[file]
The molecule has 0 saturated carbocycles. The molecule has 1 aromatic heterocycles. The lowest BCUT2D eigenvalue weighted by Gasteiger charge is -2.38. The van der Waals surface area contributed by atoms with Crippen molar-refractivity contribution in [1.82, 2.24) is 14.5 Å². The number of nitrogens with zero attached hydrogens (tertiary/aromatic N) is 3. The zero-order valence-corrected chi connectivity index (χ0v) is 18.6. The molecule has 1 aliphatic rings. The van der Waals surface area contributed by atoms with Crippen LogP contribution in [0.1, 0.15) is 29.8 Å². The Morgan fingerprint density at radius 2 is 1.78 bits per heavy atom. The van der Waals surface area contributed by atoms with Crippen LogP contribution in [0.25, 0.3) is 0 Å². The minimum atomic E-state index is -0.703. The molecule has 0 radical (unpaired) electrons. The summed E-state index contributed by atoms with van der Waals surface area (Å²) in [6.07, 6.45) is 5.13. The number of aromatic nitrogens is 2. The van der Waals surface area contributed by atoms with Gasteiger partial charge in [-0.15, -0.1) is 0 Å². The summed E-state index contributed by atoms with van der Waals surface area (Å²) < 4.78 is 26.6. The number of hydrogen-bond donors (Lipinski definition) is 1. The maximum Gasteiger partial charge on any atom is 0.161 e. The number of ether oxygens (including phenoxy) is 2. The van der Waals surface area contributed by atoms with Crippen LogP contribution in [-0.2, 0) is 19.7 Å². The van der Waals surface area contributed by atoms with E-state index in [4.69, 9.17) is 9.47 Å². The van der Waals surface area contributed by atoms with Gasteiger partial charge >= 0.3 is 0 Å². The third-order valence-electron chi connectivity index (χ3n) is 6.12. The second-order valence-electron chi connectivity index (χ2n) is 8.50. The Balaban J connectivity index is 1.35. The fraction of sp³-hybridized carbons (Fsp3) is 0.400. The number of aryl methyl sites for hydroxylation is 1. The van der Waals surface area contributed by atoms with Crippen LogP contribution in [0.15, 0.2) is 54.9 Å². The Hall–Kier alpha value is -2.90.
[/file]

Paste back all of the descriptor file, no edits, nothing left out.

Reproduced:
The molecule has 0 saturated carbocycles. The molecule has 1 aromatic heterocycles. The lowest BCUT2D eigenvalue weighted by Gasteiger charge is -2.38. The van der Waals surface area contributed by atoms with Crippen molar-refractivity contribution in [1.82, 2.24) is 14.5 Å². The number of nitrogens with zero attached hydrogens (tertiary/aromatic N) is 3. The zero-order valence-corrected chi connectivity index (χ0v) is 18.6. The molecule has 1 aliphatic rings. The van der Waals surface area contributed by atoms with Crippen LogP contribution in [0.1, 0.15) is 29.8 Å². The Morgan fingerprint density at radius 2 is 1.78 bits per heavy atom. The van der Waals surface area contributed by atoms with Crippen LogP contribution in [0.25, 0.3) is 0 Å². The minimum atomic E-state index is -0.703. The molecule has 0 radical (unpaired) electrons. The summed E-state index contributed by atoms with van der Waals surface area (Å²) in [6.07, 6.45) is 5.13. The number of aromatic nitrogens is 2. The van der Waals surface area contributed by atoms with Gasteiger partial charge in [-0.15, -0.1) is 0 Å². The summed E-state index contributed by atoms with van der Waals surface area (Å²) < 4.78 is 26.6. The number of hydrogen-bond donors (Lipinski definition) is 1. The maximum Gasteiger partial charge on any atom is 0.161 e. The number of ether oxygens (including phenoxy) is 2. The van der Waals surface area contributed by atoms with Crippen LogP contribution in [-0.2, 0) is 19.7 Å². The van der Waals surface area contributed by atoms with E-state index in [4.69, 9.17) is 9.47 Å². The van der Waals surface area contributed by atoms with Gasteiger partial charge >= 0.3 is 0 Å². The third-order valence-electron chi connectivity index (χ3n) is 6.12. The second-order valence-electron chi connectivity index (χ2n) is 8.50. The Balaban J connectivity index is 1.35. The fraction of sp³-hybridized carbons (Fsp3) is 0.400. The number of aryl methyl sites for hydroxylation is 1. The van der Waals surface area contributed by atoms with Crippen LogP contribution in [0.15, 0.2) is 54.9 Å². The Hall–Kier alpha value is -2.90.